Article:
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06.01.2018 | Original Article | Ausgabe 3/2018

Journal of Robotic Surgery 3/2018

Surgical training in robotic surgery: surgical experience of robotic-assisted transabdominal preperitoneal inguinal herniorrhaphy with and without resident participation

Zeitschrift:
Journal of Robotic Surgery > Ausgabe 3/2018
Autoren:
Jessica Gonzalez-Hernandez, Purvi Prajapati, Gerald Ogola, Ryan D. Burkart, Lam D. Le

Abstract

Robotic-assisted surgery is becoming more popular in general surgery. Implementation of a robotic curriculum is necessary and will influence surgical training. The aim of this study is to compare surgical experience and outcomes with and without resident participation in robotic inguinal herniorrhaphy. A retrospective review of patients who underwent either unilateral or bilateral robotic-assisted transabdominal preperitoneal (TAPP) inguinal herniorrhaphy, with and without resident participation as console surgeons from January through December 2015, was performed. Patient demographics, procedure-related data, postoperative variables, and follow-up data were analyzed. A total of 104 patients were included. Patients were significantly older in the Resident group (57.5 ± 14.1 vs 50.6 ± 13.5 years, p = 0.01). Gender, BMI, and ASA classification were similar between groups. There were similar mean operative times for unilateral (89.9 ± 19.5 vs 84.8 ± 22.2 min, p = 0.42) and bilateral (128.4 ± 21.9 vs 129.8 ± 50.9 min, p = 0.90) inguinal herniorrhaphy as well as mean robot console times for unilateral (73.2 ± 18.4 vs 67.3 ± 29.9 min, p = 0.44) and bilateral (115.5 ± 24.6 vs 109.3 ± 55.4 min, p = 0.67) inguinal herniorrhaphy with and without resident participation, respectively. Postoperative complications included urinary retention (11.1 vs 2.0%, p = 0.11), conversion to open repair (0 vs 2%, p = 0.48), and delayed reoperation (0 vs 4%, p = 0.22) with and without resident participation, respectively. Patients’ symptoms/signs at follow-up were similar among groups. Robotic-assisted TAPP inguinal herniorrhaphy with resident participation as console surgeons did not affect the hospital operative experience or patient outcomes. This procedure can be implemented as part of the resident robotic curriculum with rates of morbidity equivalent to those of published studies.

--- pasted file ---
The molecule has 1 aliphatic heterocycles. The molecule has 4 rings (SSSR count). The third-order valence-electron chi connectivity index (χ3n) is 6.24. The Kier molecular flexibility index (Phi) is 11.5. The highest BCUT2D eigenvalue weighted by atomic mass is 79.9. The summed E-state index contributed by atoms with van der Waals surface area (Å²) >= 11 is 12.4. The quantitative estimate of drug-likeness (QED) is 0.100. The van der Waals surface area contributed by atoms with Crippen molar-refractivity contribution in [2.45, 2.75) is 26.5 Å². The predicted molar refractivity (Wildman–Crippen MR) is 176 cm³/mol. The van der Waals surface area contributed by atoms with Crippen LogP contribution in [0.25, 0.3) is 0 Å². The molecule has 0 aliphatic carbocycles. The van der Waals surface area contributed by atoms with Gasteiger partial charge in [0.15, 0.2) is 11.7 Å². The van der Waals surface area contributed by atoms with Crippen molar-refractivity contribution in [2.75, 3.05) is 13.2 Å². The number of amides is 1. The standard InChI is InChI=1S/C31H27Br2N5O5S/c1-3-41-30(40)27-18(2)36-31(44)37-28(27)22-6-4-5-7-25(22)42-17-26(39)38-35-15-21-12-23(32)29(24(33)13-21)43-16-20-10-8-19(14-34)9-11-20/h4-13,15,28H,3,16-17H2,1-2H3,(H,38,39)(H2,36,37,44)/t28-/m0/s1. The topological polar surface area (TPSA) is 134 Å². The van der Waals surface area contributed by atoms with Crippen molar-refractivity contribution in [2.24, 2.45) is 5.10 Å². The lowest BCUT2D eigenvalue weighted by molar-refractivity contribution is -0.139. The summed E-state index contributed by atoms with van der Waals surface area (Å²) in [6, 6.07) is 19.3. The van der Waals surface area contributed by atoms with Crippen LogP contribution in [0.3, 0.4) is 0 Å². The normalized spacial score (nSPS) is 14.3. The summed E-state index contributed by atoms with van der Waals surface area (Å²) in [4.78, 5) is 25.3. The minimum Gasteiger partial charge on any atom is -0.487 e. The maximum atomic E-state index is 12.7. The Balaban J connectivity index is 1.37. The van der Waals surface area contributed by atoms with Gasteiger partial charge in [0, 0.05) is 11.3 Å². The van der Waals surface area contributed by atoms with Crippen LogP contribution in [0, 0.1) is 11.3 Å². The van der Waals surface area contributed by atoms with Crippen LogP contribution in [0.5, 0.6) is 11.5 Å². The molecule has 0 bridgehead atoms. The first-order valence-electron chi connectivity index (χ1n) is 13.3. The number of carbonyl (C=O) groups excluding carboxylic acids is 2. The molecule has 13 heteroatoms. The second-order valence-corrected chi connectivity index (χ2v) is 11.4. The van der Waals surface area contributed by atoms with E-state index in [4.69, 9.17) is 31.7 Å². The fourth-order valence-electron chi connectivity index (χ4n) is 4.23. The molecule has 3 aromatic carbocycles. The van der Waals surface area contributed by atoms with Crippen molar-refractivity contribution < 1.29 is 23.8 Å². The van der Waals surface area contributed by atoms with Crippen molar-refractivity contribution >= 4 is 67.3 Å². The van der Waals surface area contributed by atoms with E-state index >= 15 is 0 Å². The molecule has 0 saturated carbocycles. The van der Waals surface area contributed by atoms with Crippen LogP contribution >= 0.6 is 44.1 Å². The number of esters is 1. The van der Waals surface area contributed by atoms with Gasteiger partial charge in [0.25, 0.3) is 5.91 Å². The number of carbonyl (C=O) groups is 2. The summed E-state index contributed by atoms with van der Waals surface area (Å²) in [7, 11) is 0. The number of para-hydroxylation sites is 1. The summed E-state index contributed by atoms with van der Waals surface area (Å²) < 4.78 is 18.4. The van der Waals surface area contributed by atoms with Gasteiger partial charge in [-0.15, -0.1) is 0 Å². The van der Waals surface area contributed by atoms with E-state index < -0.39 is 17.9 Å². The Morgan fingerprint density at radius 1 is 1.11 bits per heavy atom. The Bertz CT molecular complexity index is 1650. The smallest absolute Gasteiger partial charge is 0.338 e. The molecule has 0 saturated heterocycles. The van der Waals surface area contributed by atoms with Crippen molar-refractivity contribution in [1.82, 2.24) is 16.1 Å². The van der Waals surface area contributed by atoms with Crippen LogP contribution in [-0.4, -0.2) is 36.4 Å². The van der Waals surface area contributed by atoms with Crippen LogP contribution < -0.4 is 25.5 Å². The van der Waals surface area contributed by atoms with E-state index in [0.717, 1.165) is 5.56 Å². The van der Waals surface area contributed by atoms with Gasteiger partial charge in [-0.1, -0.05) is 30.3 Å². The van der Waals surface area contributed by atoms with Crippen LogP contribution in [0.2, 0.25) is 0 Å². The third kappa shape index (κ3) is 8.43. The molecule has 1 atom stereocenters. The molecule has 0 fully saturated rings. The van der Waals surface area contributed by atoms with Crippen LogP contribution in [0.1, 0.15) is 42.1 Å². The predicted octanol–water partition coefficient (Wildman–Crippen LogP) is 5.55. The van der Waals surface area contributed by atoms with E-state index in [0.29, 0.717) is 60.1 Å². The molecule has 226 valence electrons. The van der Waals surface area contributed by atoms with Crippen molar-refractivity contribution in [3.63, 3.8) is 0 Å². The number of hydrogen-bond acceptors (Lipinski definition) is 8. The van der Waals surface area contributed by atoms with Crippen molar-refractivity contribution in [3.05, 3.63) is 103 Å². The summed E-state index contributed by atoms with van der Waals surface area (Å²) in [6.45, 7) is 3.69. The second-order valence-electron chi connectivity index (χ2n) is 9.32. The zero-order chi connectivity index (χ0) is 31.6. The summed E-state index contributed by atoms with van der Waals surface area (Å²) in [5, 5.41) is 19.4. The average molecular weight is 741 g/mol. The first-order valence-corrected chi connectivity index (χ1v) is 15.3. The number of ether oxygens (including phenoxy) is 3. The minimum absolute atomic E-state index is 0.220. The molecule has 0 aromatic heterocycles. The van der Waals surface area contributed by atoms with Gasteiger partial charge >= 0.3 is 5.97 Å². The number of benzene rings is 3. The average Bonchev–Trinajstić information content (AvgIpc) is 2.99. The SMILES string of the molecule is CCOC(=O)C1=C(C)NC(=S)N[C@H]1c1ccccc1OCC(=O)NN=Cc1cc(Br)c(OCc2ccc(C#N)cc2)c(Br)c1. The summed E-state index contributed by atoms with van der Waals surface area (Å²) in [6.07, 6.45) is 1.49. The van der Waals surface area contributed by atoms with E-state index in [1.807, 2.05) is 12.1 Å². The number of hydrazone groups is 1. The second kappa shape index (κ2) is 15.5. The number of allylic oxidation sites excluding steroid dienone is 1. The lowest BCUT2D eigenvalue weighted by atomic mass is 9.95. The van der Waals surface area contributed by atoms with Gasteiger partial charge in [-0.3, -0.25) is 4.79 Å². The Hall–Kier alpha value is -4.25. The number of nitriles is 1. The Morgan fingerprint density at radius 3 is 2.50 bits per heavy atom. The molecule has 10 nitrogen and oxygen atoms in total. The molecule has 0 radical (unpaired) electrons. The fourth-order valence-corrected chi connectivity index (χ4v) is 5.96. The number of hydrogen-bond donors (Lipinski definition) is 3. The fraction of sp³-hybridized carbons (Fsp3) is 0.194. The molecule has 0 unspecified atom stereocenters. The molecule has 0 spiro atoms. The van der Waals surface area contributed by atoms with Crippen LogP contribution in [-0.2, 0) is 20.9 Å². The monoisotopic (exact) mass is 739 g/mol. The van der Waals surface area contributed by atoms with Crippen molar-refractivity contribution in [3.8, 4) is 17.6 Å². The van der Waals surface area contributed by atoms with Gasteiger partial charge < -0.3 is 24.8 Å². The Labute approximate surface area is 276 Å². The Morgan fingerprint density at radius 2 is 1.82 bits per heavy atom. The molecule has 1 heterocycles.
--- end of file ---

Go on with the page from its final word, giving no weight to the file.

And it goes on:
Level of evidence 2b.

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